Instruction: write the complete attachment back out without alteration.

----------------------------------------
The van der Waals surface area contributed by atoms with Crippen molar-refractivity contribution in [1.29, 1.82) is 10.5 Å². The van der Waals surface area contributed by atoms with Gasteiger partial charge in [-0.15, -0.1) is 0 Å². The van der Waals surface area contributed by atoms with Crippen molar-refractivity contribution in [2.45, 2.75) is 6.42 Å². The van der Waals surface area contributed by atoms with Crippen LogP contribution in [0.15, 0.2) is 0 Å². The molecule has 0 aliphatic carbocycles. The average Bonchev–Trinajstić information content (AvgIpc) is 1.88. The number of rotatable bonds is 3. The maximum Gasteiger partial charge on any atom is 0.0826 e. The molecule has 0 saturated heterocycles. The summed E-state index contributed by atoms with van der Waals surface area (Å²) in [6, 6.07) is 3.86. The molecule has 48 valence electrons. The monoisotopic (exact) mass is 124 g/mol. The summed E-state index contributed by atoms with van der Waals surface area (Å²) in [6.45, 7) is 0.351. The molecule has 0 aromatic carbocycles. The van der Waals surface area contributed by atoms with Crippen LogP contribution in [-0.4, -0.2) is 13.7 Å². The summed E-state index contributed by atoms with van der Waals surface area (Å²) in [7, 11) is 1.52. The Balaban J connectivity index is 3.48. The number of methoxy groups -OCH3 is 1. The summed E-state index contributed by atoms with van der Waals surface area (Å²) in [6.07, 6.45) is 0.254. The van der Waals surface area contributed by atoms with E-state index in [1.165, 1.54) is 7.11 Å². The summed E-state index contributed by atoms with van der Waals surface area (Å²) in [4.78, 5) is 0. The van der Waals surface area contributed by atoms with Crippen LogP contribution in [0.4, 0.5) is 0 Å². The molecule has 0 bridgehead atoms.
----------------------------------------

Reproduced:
The van der Waals surface area contributed by atoms with Crippen molar-refractivity contribution in [1.29, 1.82) is 10.5 Å². The van der Waals surface area contributed by atoms with Gasteiger partial charge in [-0.15, -0.1) is 0 Å². The van der Waals surface area contributed by atoms with Crippen molar-refractivity contribution in [2.45, 2.75) is 6.42 Å². The van der Waals surface area contributed by atoms with Crippen LogP contribution in [0.15, 0.2) is 0 Å². The molecule has 0 aliphatic carbocycles. The average Bonchev–Trinajstić information content (AvgIpc) is 1.88. The number of rotatable bonds is 3. The maximum Gasteiger partial charge on any atom is 0.0826 e. The molecule has 0 saturated heterocycles. The summed E-state index contributed by atoms with van der Waals surface area (Å²) in [6, 6.07) is 3.86. The molecule has 48 valence electrons. The monoisotopic (exact) mass is 124 g/mol. The summed E-state index contributed by atoms with van der Waals surface area (Å²) in [6.45, 7) is 0.351. The molecule has 0 aromatic carbocycles. The van der Waals surface area contributed by atoms with Crippen LogP contribution in [-0.4, -0.2) is 13.7 Å². The summed E-state index contributed by atoms with van der Waals surface area (Å²) in [7, 11) is 1.52. The Balaban J connectivity index is 3.48. The number of methoxy groups -OCH3 is 1. The summed E-state index contributed by atoms with van der Waals surface area (Å²) in [6.07, 6.45) is 0.254. The van der Waals surface area contributed by atoms with E-state index in [1.165, 1.54) is 7.11 Å². The summed E-state index contributed by atoms with van der Waals surface area (Å²) in [4.78, 5) is 0. The van der Waals surface area contributed by atoms with Crippen LogP contribution in [0.4, 0.5) is 0 Å². The molecule has 0 bridgehead atoms.